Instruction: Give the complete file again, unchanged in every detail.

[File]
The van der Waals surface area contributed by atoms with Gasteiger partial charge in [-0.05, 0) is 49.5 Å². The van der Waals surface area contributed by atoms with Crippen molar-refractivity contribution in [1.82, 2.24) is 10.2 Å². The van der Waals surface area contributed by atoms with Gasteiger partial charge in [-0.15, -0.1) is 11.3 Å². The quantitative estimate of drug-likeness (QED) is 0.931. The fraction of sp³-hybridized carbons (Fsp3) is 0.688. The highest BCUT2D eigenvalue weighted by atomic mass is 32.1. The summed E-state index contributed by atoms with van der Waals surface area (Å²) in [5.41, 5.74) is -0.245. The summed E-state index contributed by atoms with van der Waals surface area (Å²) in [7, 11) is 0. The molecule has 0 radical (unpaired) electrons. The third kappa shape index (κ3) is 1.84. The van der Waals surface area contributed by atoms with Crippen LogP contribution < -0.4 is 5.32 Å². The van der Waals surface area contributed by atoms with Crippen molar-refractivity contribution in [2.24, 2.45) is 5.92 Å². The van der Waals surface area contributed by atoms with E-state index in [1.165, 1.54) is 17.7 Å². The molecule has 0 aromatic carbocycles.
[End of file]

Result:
The van der Waals surface area contributed by atoms with Gasteiger partial charge in [-0.05, 0) is 49.5 Å². The van der Waals surface area contributed by atoms with Crippen molar-refractivity contribution in [1.82, 2.24) is 10.2 Å². The van der Waals surface area contributed by atoms with Gasteiger partial charge in [-0.15, -0.1) is 11.3 Å². The quantitative estimate of drug-likeness (QED) is 0.931. The fraction of sp³-hybridized carbons (Fsp3) is 0.688. The highest BCUT2D eigenvalue weighted by atomic mass is 32.1. The summed E-state index contributed by atoms with van der Waals surface area (Å²) in [5.41, 5.74) is -0.245. The summed E-state index contributed by atoms with van der Waals surface area (Å²) in [7, 11) is 0. The molecule has 0 radical (unpaired) electrons. The third kappa shape index (κ3) is 1.84. The van der Waals surface area contributed by atoms with Crippen LogP contribution < -0.4 is 5.32 Å². The van der Waals surface area contributed by atoms with Crippen molar-refractivity contribution in [2.24, 2.45) is 5.92 Å². The van der Waals surface area contributed by atoms with E-state index in [1.165, 1.54) is 17.7 Å². The molecule has 0 aromatic carbocycles.